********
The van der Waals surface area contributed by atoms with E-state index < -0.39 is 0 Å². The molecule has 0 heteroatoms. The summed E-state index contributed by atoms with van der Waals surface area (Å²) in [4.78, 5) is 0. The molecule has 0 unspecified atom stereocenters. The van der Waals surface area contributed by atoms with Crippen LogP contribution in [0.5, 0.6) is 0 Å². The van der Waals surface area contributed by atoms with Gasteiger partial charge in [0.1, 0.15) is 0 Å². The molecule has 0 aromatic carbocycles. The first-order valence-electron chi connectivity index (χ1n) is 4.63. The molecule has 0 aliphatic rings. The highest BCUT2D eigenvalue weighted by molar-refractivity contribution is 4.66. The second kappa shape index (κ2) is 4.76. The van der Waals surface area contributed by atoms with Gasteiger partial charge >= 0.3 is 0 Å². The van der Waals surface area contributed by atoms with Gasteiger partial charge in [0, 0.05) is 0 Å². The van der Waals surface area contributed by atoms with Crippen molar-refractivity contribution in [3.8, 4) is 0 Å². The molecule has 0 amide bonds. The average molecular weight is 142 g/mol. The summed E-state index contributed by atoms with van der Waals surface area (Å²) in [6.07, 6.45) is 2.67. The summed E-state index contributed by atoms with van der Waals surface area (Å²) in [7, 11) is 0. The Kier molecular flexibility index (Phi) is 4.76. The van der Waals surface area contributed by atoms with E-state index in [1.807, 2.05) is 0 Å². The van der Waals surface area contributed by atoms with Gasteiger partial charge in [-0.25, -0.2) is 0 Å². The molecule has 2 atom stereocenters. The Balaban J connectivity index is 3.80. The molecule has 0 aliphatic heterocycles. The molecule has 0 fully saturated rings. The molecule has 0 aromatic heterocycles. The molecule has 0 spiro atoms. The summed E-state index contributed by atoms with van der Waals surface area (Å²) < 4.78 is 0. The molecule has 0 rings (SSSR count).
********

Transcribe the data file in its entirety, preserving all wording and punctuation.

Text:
The van der Waals surface area contributed by atoms with E-state index < -0.39 is 0 Å². The molecule has 0 heteroatoms. The summed E-state index contributed by atoms with van der Waals surface area (Å²) in [4.78, 5) is 0. The molecule has 0 unspecified atom stereocenters. The van der Waals surface area contributed by atoms with Crippen LogP contribution in [0.5, 0.6) is 0 Å². The van der Waals surface area contributed by atoms with Gasteiger partial charge in [0.1, 0.15) is 0 Å². The molecule has 0 aromatic carbocycles. The first-order valence-electron chi connectivity index (χ1n) is 4.63. The molecule has 0 aliphatic rings. The highest BCUT2D eigenvalue weighted by molar-refractivity contribution is 4.66. The second kappa shape index (κ2) is 4.76. The van der Waals surface area contributed by atoms with Gasteiger partial charge >= 0.3 is 0 Å². The van der Waals surface area contributed by atoms with Gasteiger partial charge in [0, 0.05) is 0 Å². The van der Waals surface area contributed by atoms with Crippen molar-refractivity contribution in [3.8, 4) is 0 Å². The molecule has 0 amide bonds. The average molecular weight is 142 g/mol. The summed E-state index contributed by atoms with van der Waals surface area (Å²) in [6.07, 6.45) is 2.67. The summed E-state index contributed by atoms with van der Waals surface area (Å²) in [7, 11) is 0. The Kier molecular flexibility index (Phi) is 4.76. The van der Waals surface area contributed by atoms with E-state index in [1.807, 2.05) is 0 Å². The van der Waals surface area contributed by atoms with Gasteiger partial charge in [-0.25, -0.2) is 0 Å². The molecule has 2 atom stereocenters. The Balaban J connectivity index is 3.80. The molecule has 0 aliphatic heterocycles. The molecule has 0 fully saturated rings. The molecule has 0 aromatic heterocycles. The molecule has 0 spiro atoms. The summed E-state index contributed by atoms with van der Waals surface area (Å²) < 4.78 is 0. The molecule has 0 rings (SSSR count).